In Kentucky, as in most states, theft charges are divided into several different and specific categories. The details of what was stolen, how much it was worth, who stole it, and how it was actually stolen will all be used to determine what type of theft charge (or charges) may be made against someone.
One of the more common charges brought up in Kentucky criminal courts is theft by deception. Theft by deception, as the name implies, involves stealing something by using some sort of deception—tricking someone in order to get something. It is what most people would commonly think of as fraud. It is specifically defined under Kentucky law and carries its own specific penalties.
Depending on the circumstances of the crime, someone might be charged solely with theft by deception, or it may be one of several charges filed to cover an act that violates more than one law.
The Definition Of Theft By Deception Under Kentucky Law
The base definition reads: “A person is guilty of theft by deception when the person obtains property or services of another by deception with intent to deprive the person thereof.”
It then goes on to list several different circumstances that are considered to be deceptive by the law, including:
- Creating false impressions of value or intention
- Withholding information that could affect judgment
- Failing to correct a false impression that has been created
- Issuing a check or similar payment order knowing that it will not be honored
KRS § 514.040 also specifically includes writing bad checks (or similar payment instruments) to pay for state taxes or child support within the definition of theft by deception.
Penalties For Theft By Deception In Kentucky
Theft by deception can be charged as a Class A misdemeanor, a Class D felony, or a Class C felony depending on the circumstances of the individual case. The possible sentencing options for a conviction will, therefore, vary quite a bit.
KRS § 514.040 also sets the limits regarding which of the three types of charges will be filed. If the value of the property or bad payment is less than $500, it will be a Class A misdemeanor. If the value falls between $500 and $10,000, it will be charged as a Class D felony. If the value of the property or payment is more than $10,000, it will be charged as a Class C felony. A conviction for any of them in the state of Kentucky can result in fines and jail time.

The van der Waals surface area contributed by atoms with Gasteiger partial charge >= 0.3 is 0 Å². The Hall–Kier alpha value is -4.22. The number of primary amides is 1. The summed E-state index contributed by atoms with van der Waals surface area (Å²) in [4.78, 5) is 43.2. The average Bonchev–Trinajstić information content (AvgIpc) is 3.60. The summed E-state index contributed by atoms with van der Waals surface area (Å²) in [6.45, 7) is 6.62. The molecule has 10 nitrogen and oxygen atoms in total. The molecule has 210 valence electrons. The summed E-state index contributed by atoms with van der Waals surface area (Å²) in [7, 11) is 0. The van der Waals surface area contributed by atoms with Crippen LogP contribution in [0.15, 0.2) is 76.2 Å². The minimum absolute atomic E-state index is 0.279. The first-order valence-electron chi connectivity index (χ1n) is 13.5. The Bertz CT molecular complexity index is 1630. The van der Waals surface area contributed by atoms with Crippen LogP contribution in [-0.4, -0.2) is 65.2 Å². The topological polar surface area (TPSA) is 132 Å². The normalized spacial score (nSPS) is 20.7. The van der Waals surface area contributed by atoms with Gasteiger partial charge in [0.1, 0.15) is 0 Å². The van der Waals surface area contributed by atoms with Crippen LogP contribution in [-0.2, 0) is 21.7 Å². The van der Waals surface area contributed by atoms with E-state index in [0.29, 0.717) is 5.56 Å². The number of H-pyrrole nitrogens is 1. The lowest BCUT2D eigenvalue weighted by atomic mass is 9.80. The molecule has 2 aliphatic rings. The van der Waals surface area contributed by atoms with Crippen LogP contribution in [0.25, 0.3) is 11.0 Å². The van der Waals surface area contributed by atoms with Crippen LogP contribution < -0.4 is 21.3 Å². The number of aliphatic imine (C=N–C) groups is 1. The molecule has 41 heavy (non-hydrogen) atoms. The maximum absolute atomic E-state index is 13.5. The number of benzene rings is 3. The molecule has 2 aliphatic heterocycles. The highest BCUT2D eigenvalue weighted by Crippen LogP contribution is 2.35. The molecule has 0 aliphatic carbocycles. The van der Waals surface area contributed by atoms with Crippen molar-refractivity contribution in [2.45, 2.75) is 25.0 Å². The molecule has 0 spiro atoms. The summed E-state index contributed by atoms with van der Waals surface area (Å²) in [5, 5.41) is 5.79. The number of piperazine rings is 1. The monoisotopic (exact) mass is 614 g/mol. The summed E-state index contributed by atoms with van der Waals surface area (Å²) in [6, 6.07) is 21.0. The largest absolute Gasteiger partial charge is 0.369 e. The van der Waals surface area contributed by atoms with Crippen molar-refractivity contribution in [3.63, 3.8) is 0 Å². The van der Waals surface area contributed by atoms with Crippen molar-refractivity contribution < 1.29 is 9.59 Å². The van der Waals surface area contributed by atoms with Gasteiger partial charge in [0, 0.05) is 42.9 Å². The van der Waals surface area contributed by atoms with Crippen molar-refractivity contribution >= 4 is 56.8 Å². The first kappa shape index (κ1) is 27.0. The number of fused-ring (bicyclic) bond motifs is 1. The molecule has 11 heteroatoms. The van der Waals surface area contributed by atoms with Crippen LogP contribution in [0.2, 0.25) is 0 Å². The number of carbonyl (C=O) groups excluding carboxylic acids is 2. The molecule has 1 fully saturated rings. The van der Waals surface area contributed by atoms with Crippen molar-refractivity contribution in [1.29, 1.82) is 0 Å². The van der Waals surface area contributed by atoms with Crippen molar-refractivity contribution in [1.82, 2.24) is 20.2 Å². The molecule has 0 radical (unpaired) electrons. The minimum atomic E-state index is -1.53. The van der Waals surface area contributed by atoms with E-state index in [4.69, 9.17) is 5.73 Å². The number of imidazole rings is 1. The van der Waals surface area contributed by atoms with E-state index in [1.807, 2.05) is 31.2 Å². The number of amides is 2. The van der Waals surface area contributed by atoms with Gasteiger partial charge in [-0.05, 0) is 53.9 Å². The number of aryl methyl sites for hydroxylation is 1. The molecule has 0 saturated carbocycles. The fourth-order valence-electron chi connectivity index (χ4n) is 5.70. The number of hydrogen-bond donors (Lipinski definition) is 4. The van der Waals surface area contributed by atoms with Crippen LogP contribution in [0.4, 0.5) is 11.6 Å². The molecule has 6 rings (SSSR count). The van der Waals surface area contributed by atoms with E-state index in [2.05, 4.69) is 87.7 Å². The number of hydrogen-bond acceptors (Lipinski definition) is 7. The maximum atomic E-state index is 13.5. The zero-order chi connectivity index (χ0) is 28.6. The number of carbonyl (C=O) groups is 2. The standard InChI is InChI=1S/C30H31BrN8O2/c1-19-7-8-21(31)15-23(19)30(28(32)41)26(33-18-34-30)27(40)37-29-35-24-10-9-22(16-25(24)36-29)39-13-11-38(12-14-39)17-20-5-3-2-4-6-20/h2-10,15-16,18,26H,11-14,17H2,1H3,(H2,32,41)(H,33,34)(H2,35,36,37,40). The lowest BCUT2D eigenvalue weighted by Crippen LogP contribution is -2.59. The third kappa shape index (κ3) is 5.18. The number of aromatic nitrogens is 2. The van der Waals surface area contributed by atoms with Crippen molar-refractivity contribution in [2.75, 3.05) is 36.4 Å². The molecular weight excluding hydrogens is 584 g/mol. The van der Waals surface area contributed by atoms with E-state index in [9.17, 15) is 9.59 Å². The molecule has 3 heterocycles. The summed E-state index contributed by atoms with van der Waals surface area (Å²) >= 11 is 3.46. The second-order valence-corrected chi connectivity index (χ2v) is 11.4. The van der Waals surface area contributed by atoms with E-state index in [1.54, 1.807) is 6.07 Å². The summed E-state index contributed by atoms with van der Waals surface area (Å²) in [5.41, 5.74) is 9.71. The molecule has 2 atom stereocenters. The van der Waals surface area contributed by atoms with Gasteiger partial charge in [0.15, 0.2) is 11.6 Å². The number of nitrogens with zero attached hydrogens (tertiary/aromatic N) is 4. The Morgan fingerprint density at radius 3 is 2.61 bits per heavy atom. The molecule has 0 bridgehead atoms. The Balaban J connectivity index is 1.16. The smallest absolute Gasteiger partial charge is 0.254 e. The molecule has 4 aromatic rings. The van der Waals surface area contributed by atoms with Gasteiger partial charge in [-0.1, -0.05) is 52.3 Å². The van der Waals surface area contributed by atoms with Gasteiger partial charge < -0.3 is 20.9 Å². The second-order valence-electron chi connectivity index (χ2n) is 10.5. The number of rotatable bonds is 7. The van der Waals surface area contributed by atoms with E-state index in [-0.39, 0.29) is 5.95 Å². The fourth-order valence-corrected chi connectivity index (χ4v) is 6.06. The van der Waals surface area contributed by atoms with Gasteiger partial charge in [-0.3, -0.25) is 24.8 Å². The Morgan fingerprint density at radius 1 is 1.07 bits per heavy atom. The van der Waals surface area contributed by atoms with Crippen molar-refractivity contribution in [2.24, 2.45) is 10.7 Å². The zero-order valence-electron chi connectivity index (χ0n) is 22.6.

Class A Misdemeanor Penalty In Kentucky
If you’re convicted of a Class A misdemeanor, you could be sentenced to a fine of up to $500 or jail time up to 12 months, or both.
Class D Felony Penalty In Kentucky
A conviction for a Class D felony is more serious and carries stiffer penalties. A conviction could mean anywhere from one to five years in prison.
Class C Felony Penalty In Kentucky
Someone charged with theft by deception as a Class C felony could face five to ten years in prison if convicted.
In addition to the base penalties listed above, convicted felons will lose some rights, such as the right to own a firearm. Someone with a previous felony conviction will also become what the law describes as a persistent felony offender and can receive harsher sentences for the same crime.
Speak With A Qualified Lexington Criminal Defense Lawyer
If you are being charged with theft by deception, or any other theft charge, in the state of Kentucky, the best thing you can do to protect your rights and your freedom is to speak to a competent and qualified Kentucky criminal defense attorney. The more time your attorney has to review, investigate, and plan your defense, the better your chances of achieving good results for your case.
The Baldani Law Group has over 100 years of combined criminal defense experience. Our team of criminal defense attorneys has been helping clients in Lexington and throughout Kentucky defend themselves in court for more than 30 years.
Contact us today to go over your case and discuss exactly what our criminal defense team can do to help you. Your initial consultation is free and confidential. You can contact us online anytime or call (866) 906-2629 to schedule an appointment.